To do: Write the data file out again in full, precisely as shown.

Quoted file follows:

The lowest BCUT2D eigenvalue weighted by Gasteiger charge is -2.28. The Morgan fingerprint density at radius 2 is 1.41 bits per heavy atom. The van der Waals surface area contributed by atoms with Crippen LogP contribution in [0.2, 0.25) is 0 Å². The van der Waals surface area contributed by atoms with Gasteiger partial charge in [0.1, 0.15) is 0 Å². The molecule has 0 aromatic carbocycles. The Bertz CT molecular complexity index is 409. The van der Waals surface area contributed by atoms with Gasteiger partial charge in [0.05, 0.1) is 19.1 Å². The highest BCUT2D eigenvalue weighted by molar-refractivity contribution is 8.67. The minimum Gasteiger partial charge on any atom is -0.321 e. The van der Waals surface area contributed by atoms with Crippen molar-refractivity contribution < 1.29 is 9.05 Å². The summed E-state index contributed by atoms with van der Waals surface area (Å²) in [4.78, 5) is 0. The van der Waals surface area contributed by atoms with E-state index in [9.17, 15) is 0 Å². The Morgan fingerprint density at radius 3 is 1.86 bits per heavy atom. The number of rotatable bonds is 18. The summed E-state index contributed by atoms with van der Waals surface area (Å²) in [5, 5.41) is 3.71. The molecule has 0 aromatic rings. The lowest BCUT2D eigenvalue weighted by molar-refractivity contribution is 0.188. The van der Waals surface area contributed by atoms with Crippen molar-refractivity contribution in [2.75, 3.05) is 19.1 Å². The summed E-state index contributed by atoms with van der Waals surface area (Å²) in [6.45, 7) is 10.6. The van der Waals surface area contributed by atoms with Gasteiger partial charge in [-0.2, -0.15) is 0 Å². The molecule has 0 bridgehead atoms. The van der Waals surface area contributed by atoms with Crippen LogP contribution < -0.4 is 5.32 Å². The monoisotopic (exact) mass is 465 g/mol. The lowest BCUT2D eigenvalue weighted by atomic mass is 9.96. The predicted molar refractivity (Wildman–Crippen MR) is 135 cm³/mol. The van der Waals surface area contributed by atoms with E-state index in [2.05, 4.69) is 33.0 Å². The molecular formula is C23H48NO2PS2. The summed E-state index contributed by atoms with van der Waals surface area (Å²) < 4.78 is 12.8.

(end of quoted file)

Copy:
The lowest BCUT2D eigenvalue weighted by Gasteiger charge is -2.28. The Morgan fingerprint density at radius 2 is 1.41 bits per heavy atom. The van der Waals surface area contributed by atoms with Crippen LogP contribution in [0.2, 0.25) is 0 Å². The van der Waals surface area contributed by atoms with Gasteiger partial charge in [0.1, 0.15) is 0 Å². The molecule has 0 aromatic carbocycles. The Bertz CT molecular complexity index is 409. The van der Waals surface area contributed by atoms with Gasteiger partial charge in [0.05, 0.1) is 19.1 Å². The highest BCUT2D eigenvalue weighted by molar-refractivity contribution is 8.67. The minimum Gasteiger partial charge on any atom is -0.321 e. The van der Waals surface area contributed by atoms with Crippen molar-refractivity contribution < 1.29 is 9.05 Å². The summed E-state index contributed by atoms with van der Waals surface area (Å²) in [4.78, 5) is 0. The van der Waals surface area contributed by atoms with E-state index in [9.17, 15) is 0 Å². The Morgan fingerprint density at radius 3 is 1.86 bits per heavy atom. The number of rotatable bonds is 18. The summed E-state index contributed by atoms with van der Waals surface area (Å²) in [5, 5.41) is 3.71. The molecule has 0 aromatic rings. The lowest BCUT2D eigenvalue weighted by molar-refractivity contribution is 0.188. The van der Waals surface area contributed by atoms with Crippen molar-refractivity contribution in [2.75, 3.05) is 19.1 Å². The summed E-state index contributed by atoms with van der Waals surface area (Å²) in [6.45, 7) is 10.6. The van der Waals surface area contributed by atoms with Gasteiger partial charge in [-0.2, -0.15) is 0 Å². The molecule has 0 bridgehead atoms. The van der Waals surface area contributed by atoms with Crippen LogP contribution < -0.4 is 5.32 Å². The monoisotopic (exact) mass is 465 g/mol. The lowest BCUT2D eigenvalue weighted by atomic mass is 9.96. The predicted molar refractivity (Wildman–Crippen MR) is 135 cm³/mol. The van der Waals surface area contributed by atoms with E-state index in [2.05, 4.69) is 33.0 Å². The molecular formula is C23H48NO2PS2. The summed E-state index contributed by atoms with van der Waals surface area (Å²) < 4.78 is 12.8.